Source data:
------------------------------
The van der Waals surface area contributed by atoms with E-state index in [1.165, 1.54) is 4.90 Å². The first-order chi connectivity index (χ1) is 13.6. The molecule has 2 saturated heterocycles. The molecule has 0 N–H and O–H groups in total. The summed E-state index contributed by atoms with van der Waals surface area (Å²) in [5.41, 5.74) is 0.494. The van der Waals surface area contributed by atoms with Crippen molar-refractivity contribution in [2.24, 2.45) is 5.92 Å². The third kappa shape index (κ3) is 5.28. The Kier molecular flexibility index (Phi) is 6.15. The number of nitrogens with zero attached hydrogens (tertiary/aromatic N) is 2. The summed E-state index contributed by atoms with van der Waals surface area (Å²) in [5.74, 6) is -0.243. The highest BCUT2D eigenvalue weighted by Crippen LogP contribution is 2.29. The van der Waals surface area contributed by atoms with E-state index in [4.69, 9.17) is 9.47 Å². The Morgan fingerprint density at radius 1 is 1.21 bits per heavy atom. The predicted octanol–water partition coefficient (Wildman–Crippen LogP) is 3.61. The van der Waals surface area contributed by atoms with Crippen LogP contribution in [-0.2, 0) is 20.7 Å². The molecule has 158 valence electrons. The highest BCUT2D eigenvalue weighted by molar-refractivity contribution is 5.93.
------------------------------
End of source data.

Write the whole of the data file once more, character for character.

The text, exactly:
The van der Waals surface area contributed by atoms with E-state index in [1.165, 1.54) is 4.90 Å². The first-order chi connectivity index (χ1) is 13.6. The molecule has 2 saturated heterocycles. The molecule has 0 N–H and O–H groups in total. The summed E-state index contributed by atoms with van der Waals surface area (Å²) in [5.41, 5.74) is 0.494. The van der Waals surface area contributed by atoms with Crippen molar-refractivity contribution in [2.24, 2.45) is 5.92 Å². The third kappa shape index (κ3) is 5.28. The Kier molecular flexibility index (Phi) is 6.15. The number of nitrogens with zero attached hydrogens (tertiary/aromatic N) is 2. The summed E-state index contributed by atoms with van der Waals surface area (Å²) in [5.74, 6) is -0.243. The highest BCUT2D eigenvalue weighted by Crippen LogP contribution is 2.29. The van der Waals surface area contributed by atoms with E-state index in [4.69, 9.17) is 9.47 Å². The Morgan fingerprint density at radius 1 is 1.21 bits per heavy atom. The predicted octanol–water partition coefficient (Wildman–Crippen LogP) is 3.61. The van der Waals surface area contributed by atoms with Crippen LogP contribution in [-0.2, 0) is 20.7 Å². The molecule has 158 valence electrons. The highest BCUT2D eigenvalue weighted by molar-refractivity contribution is 5.93.